Move No Rest for the Living After Doom II — Requires "No Rest for the Living" add-on! This changes whether if the No Rest for the Living episode to take place as the total conversion's final episode or right after the Doom II portion. Again, be careful when using this option when resuming a saved game with a different map order.
Status Bar Style, SSG Sprites, and First Title Screen — Change whether PlayStation Doom Total Conversion will use the HUD bar and Super Shotgun sprite of PlayStation Doom or Final Doom regardless of which game is played, or have them change accordingly to the game being played. First Title Screen changes which game's title screen you will see; the Lost Levels option requires the appropriate add-on.
Game loads to Doom II and not PSX Doom
If it fails to load the PSX Doom Total Conversion, even with the PSXLOAD.PK3 file in your GZDoom folder with the necessary files, this may have to with the PSXLOAD.PK3 since the new launcher seems to have a tendency to not build this file properly as I've noticed. Try the following:
Close the "PSXDOOMTC.exe" launcher, and close 7Z Standalone Archive (or similar) process running in the background via Task Manager, which may prevent you from deleting "PSXLOAD.PK3".
Delete every instance of "PSXLOAD.PK3" found in the GZDoom folder containing the total conversion and the "MODS" folder, including ones that are *tmp files. The launcher may be creating more than one "PSXLOAD.PK3" when trying to run GZDoom from the launcher to load the PSX Doom Total Conversion and is probably creating conflicts or dumping empty "PSXLOAD.PK3" files that do nothing.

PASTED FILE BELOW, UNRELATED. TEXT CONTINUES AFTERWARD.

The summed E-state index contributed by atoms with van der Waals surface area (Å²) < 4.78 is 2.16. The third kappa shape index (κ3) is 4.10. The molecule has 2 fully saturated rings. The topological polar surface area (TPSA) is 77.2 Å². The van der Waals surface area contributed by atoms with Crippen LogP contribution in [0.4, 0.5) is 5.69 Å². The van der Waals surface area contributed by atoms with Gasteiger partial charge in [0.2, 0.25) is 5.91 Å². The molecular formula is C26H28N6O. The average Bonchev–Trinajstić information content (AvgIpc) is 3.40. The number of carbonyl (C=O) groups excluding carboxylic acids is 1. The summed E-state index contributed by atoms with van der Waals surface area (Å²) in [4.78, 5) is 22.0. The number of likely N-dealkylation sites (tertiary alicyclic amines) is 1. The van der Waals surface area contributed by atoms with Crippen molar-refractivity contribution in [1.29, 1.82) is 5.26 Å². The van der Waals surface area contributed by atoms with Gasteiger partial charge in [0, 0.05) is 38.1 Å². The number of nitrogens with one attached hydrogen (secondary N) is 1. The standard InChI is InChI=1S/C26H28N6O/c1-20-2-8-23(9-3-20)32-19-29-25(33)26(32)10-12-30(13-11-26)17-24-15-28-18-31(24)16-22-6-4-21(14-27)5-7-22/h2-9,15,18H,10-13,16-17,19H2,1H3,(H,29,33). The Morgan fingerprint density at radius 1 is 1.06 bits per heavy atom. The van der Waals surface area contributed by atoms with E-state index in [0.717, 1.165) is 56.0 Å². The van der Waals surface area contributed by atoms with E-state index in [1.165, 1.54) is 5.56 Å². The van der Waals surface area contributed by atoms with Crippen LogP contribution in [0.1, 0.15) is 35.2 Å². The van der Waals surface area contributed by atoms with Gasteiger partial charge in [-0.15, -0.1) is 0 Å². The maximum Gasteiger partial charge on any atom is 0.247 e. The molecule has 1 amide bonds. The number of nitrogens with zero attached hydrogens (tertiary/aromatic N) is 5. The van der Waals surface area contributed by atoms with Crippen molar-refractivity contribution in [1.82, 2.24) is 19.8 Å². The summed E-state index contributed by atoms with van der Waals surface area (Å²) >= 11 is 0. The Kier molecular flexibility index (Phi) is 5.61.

Run the "PSXDOOMTC.exe" launcher to generate a new "PSXLOAD.PK3", let it run for a couple of seconds, then close the launcher. Afterwards, try running the game from the *bat file we created to test if the game boots into PSX Doom Total Conversion properly.
These should hopefully fix bad "PSXLOAD.PK3" file issue. If it works, you can try using the Customizer again but take the same precautions as with the PSX DOOM TC launcher when changing out mods for the total conversion until this issue is resolved.
Comparisons & Credits
-Original PSX Doom vs PSX Doom Total Conversion-
E1M1 comparison between the original PlayStation version of Doom and PlayStation Doom Total Conversion on PC.
PlayStation Doom Total Conversion in 16:9 widescreen (1080p).
PlayStation Doom Total Conversion in 4:3 (1080p) with GZDoom's bloom, dynamic lighting, and decals.
I hope this guide was helpful to anyone reading it, and for those that wanted to play the PlayStation version of Doom and Final Doom on their PCs. A big thank you for fenderc01 for making this possible as well as ScottGray and everyone else in the total conversion's development. Special thanks to Derek Alexander from Stop Skeletons From Fighting and (formally) The Happy Video Game Nerd, for his review on this port of one of gaming's classic shooters as well as Doom 64. Of course this game wouldn't be around if it wasn't for id Software, so give them props as well, and Williams Entertainment for making this port.